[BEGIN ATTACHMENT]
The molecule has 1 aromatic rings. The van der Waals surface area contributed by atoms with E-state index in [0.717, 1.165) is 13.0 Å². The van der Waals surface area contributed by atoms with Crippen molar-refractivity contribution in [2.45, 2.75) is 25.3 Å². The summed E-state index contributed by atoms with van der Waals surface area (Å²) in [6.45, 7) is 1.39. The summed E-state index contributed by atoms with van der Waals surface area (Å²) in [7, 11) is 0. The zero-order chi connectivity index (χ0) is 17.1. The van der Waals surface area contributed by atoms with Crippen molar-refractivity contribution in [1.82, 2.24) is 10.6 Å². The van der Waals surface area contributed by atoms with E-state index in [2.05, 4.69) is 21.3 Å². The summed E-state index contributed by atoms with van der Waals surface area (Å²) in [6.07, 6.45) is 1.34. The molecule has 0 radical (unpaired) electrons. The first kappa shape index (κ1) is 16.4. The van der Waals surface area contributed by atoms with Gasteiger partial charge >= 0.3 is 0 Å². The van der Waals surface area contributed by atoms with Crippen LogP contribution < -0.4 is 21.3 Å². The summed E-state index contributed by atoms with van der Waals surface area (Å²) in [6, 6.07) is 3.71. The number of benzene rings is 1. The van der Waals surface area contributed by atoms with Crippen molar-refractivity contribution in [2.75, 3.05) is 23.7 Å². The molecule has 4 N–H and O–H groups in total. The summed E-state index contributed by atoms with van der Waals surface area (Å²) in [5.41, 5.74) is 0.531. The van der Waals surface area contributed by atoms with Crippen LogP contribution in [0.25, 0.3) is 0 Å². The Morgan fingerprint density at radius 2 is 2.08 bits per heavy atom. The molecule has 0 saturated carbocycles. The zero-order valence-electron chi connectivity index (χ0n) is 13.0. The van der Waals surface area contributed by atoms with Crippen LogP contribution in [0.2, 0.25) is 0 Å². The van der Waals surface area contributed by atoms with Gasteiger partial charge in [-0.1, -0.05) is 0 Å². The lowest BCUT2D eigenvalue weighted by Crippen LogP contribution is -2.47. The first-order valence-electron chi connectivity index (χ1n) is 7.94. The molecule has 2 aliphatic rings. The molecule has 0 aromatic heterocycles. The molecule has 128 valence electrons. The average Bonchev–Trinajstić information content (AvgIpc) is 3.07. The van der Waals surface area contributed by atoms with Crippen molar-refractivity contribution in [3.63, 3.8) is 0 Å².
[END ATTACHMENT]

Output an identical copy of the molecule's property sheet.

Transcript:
The molecule has 1 aromatic rings. The van der Waals surface area contributed by atoms with E-state index in [0.717, 1.165) is 13.0 Å². The van der Waals surface area contributed by atoms with Crippen molar-refractivity contribution in [2.45, 2.75) is 25.3 Å². The summed E-state index contributed by atoms with van der Waals surface area (Å²) in [6.45, 7) is 1.39. The summed E-state index contributed by atoms with van der Waals surface area (Å²) in [7, 11) is 0. The zero-order chi connectivity index (χ0) is 17.1. The van der Waals surface area contributed by atoms with Crippen molar-refractivity contribution in [1.82, 2.24) is 10.6 Å². The van der Waals surface area contributed by atoms with E-state index in [2.05, 4.69) is 21.3 Å². The summed E-state index contributed by atoms with van der Waals surface area (Å²) in [6.07, 6.45) is 1.34. The molecule has 0 radical (unpaired) electrons. The first kappa shape index (κ1) is 16.4. The van der Waals surface area contributed by atoms with Gasteiger partial charge >= 0.3 is 0 Å². The van der Waals surface area contributed by atoms with Crippen LogP contribution < -0.4 is 21.3 Å². The summed E-state index contributed by atoms with van der Waals surface area (Å²) in [6, 6.07) is 3.71. The number of benzene rings is 1. The van der Waals surface area contributed by atoms with Crippen molar-refractivity contribution in [2.75, 3.05) is 23.7 Å². The molecule has 4 N–H and O–H groups in total. The summed E-state index contributed by atoms with van der Waals surface area (Å²) in [5.41, 5.74) is 0.531. The van der Waals surface area contributed by atoms with Crippen LogP contribution in [0.25, 0.3) is 0 Å². The Morgan fingerprint density at radius 2 is 2.08 bits per heavy atom. The molecule has 0 saturated carbocycles. The zero-order valence-electron chi connectivity index (χ0n) is 13.0. The van der Waals surface area contributed by atoms with Crippen LogP contribution in [0.2, 0.25) is 0 Å². The van der Waals surface area contributed by atoms with Gasteiger partial charge in [-0.1, -0.05) is 0 Å². The lowest BCUT2D eigenvalue weighted by Crippen LogP contribution is -2.47. The first-order valence-electron chi connectivity index (χ1n) is 7.94. The molecule has 2 aliphatic rings. The molecule has 0 aromatic heterocycles. The molecule has 128 valence electrons. The average Bonchev–Trinajstić information content (AvgIpc) is 3.07. The van der Waals surface area contributed by atoms with Crippen molar-refractivity contribution in [3.63, 3.8) is 0 Å².